Reflecting on a decade of campaigning for the legal right to die – at home and abroad

22 August, 2022

Pictured: Tony Nicklinson and his wife, Jane Nicklinson

Today marks the tenth anniversary of the death of assisted dying campaigner Tony Nicklinson. Tony famously took his right to die case to the High Court but did not succeed.

In the 10 years since Tony’s death, Humanists UK examines what has changed at home and abroad on the issue of assisted dying:

Around the world:

In 2012, only 133 million people around the world lived in countries with an assisted dying law, whereas now it has increased almost threefold to 370 million people worldwide. That includes:

  • The countries Austria, Canada, Colombia, Spain, and New Zealand
  • The US states Oregon, California, Colorado, Hawaii, Maine, New Jersey, New Mexico, and Vermont
  • The Australian states of Victoria, Western Australia, Tasmania, Queensland, South Australia, and New South Wales.

Germany and Italy have also had their prohibitions on assisted dying struck down by the courts, and have seen some people have a court-approved assisted death, but neither country has yet legislated to create a scheme by which such deaths can happen.

Pictured: the state of assisted dying laws worldwide

The UK and Crown Dependencies:

  • In November 2021, the Jersey States Assembly approved assisted dying ‘in principle’. This declaration was the result of a citizens’ jury, where 78% of a jury made up of islanders selected at random said it should be allowed. A Bill will be introduced soon and is expected to pass.
  • In Scotland, a Parliamentary consultation on assisted dying in 2021 saw an ‘unprecedented’ public response and a report is due next month, followed by a Bill.
  • A Private Members’ Bill is also expected soon in the Isle of Man.

Medical opinion

Since 2012 the medical consensus has moved from opposed to neutral: the British Medical Association has moved to neutral, as have:

  • the Royal College of Physicians,
  • the Royal Society of Medicine,
  • the Royal College of Nursing,
  • the Royal College of Psychiatrists.
Both public and medical opinion has shifted to being in favour of changing the law.

UK citizens’ assisted deaths in Switzerland

  • In 2012, there were 821 members of the Swiss assisted dying clinic Dignitas. In 2021 there were 1,433 UK members of Dignitas – a 75% increase.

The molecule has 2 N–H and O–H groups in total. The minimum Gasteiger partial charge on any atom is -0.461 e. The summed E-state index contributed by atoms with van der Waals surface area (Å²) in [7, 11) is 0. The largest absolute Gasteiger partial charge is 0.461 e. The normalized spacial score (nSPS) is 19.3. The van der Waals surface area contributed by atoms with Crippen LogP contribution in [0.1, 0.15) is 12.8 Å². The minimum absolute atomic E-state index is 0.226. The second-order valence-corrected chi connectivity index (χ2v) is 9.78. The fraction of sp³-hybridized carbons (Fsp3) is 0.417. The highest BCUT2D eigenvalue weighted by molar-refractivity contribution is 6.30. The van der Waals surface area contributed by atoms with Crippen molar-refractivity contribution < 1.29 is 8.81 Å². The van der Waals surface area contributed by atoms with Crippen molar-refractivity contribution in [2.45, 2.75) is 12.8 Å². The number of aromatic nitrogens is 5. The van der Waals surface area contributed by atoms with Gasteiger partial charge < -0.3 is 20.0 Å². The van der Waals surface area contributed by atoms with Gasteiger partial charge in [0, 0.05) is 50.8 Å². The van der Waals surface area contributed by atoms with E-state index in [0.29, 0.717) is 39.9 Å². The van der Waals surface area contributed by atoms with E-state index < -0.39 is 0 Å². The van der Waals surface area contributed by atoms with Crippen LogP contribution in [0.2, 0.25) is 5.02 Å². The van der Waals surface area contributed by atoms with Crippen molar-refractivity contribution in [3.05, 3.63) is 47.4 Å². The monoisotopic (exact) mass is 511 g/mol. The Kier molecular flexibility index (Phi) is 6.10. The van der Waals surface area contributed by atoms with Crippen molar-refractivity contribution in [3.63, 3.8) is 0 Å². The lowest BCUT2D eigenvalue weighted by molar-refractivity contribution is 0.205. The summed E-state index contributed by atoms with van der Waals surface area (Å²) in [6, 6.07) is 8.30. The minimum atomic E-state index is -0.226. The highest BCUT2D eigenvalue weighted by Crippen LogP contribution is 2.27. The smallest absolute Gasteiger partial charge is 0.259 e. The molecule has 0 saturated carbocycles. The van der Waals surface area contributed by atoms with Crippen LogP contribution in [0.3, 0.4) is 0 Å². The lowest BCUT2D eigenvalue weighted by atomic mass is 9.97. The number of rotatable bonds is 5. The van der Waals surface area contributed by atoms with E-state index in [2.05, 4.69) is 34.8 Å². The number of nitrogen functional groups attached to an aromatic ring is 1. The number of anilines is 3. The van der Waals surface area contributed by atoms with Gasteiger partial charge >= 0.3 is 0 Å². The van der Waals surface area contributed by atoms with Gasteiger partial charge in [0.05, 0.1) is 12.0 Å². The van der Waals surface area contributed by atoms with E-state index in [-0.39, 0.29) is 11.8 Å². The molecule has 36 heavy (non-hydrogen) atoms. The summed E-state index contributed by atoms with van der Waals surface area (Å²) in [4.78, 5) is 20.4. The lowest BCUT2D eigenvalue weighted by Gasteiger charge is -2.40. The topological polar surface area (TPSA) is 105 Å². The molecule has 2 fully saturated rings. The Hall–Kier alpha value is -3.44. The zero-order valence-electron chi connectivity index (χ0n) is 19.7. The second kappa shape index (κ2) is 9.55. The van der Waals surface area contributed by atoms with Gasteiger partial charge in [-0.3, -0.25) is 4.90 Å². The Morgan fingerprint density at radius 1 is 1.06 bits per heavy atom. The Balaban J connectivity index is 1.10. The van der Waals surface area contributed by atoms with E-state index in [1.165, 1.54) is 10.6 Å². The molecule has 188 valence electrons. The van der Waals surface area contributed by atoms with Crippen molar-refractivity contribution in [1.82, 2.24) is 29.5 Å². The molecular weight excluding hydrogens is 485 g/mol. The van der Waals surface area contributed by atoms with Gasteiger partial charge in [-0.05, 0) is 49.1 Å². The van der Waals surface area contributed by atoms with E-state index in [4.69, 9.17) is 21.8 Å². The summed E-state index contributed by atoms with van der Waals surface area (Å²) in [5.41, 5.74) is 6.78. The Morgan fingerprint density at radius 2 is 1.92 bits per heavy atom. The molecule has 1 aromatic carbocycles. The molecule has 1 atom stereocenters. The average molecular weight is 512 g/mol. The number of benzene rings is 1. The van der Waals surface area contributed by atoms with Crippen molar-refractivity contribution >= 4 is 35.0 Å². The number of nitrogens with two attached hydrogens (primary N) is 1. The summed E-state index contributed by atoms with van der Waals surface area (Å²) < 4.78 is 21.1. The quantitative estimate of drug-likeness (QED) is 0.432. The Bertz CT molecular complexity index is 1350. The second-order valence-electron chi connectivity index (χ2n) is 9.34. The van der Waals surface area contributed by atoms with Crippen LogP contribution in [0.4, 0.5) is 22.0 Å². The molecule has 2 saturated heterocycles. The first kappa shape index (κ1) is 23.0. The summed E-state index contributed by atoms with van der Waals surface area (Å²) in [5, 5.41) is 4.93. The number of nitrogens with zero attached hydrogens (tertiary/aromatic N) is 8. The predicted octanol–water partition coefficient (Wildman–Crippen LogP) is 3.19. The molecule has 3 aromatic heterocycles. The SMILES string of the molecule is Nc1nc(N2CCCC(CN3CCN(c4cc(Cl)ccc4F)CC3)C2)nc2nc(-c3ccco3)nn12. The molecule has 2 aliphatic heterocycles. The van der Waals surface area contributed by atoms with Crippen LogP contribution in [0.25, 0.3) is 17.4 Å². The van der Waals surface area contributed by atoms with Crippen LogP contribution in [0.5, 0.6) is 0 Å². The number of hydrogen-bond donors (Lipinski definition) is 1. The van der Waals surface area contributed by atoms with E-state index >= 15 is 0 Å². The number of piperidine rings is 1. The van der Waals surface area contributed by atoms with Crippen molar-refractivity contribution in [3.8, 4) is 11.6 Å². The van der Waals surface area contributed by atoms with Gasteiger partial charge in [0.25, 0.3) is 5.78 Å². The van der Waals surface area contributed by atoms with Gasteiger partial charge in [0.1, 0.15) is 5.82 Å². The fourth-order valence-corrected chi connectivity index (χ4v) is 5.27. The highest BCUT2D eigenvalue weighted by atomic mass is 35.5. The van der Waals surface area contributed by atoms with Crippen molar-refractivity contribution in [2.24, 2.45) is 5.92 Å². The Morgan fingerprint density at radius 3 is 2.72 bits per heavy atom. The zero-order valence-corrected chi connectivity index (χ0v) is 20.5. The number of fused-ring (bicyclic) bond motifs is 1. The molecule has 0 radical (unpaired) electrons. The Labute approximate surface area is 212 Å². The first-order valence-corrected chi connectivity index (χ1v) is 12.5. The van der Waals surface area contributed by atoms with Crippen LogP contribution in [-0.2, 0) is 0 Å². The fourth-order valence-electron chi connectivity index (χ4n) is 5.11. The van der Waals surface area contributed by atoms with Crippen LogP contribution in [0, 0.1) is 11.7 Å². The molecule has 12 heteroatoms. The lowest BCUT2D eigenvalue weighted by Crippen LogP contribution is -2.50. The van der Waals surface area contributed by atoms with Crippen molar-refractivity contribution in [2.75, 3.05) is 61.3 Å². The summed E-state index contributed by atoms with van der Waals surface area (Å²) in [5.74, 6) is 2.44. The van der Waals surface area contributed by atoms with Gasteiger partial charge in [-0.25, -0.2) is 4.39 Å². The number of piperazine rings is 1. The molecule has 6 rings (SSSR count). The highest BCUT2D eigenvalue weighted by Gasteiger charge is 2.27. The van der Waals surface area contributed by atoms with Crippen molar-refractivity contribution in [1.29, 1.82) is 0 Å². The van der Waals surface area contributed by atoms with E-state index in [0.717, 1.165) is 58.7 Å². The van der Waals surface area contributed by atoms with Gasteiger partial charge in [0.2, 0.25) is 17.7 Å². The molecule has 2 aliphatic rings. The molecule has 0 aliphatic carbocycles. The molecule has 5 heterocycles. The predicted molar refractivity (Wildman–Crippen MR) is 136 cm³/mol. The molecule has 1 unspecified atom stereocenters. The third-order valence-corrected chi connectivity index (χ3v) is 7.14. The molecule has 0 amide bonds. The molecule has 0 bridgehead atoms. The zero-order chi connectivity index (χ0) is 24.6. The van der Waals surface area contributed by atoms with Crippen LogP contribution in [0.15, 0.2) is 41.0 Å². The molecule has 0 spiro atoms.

• 316 UK residents travelled to Dignitas between 2012 and 2021. Dignitas is only one of the three Swiss clinics.
  • In 2019 we calculated that the total number of UK citizens who ended their life in Switzerland across all clinics, in 2015-18 inclusive, was 233 – more than one a week.

The legal situation in the UK

In 2014, Paul Lamb and Tony’s widow Jane lost their case at the Supreme Court, as judges said the UK Parliament should be given the opportunity to re-consider the law. Parliament has since refused to do so, particularly for cases of people incurably suffering, like Tony. Several more cases followed, until in 2019, Paul Lamb lost a High Court bid to challenge the law, with two judges telling him his case was ‘unarguable’ and should not proceed to a full hearing. This shut the door on further litigation: it means that action might only come from Parliament.

Recent calls have focused on a parliamentary inquiry as a way to examine the matter in more detail.


For further comment or information, media should contact Humanists UK Director of Public Affairs and Policy Richy Thompson at or phone 020 7324 3072 or 020 3675 0959.

Tony’s daughter Lauren is available for interviews with UK media, that can be arranged through Humanists UK.

Media are free to use this picture of Tony and Jane Nicklinson, with kind permission from the family:

Read more about Tony Nicklinson.

Read the ONS study on suicides among people diagnosed with severe health conditions.

Read more about our campaign to legalise assisted dying in the UK.

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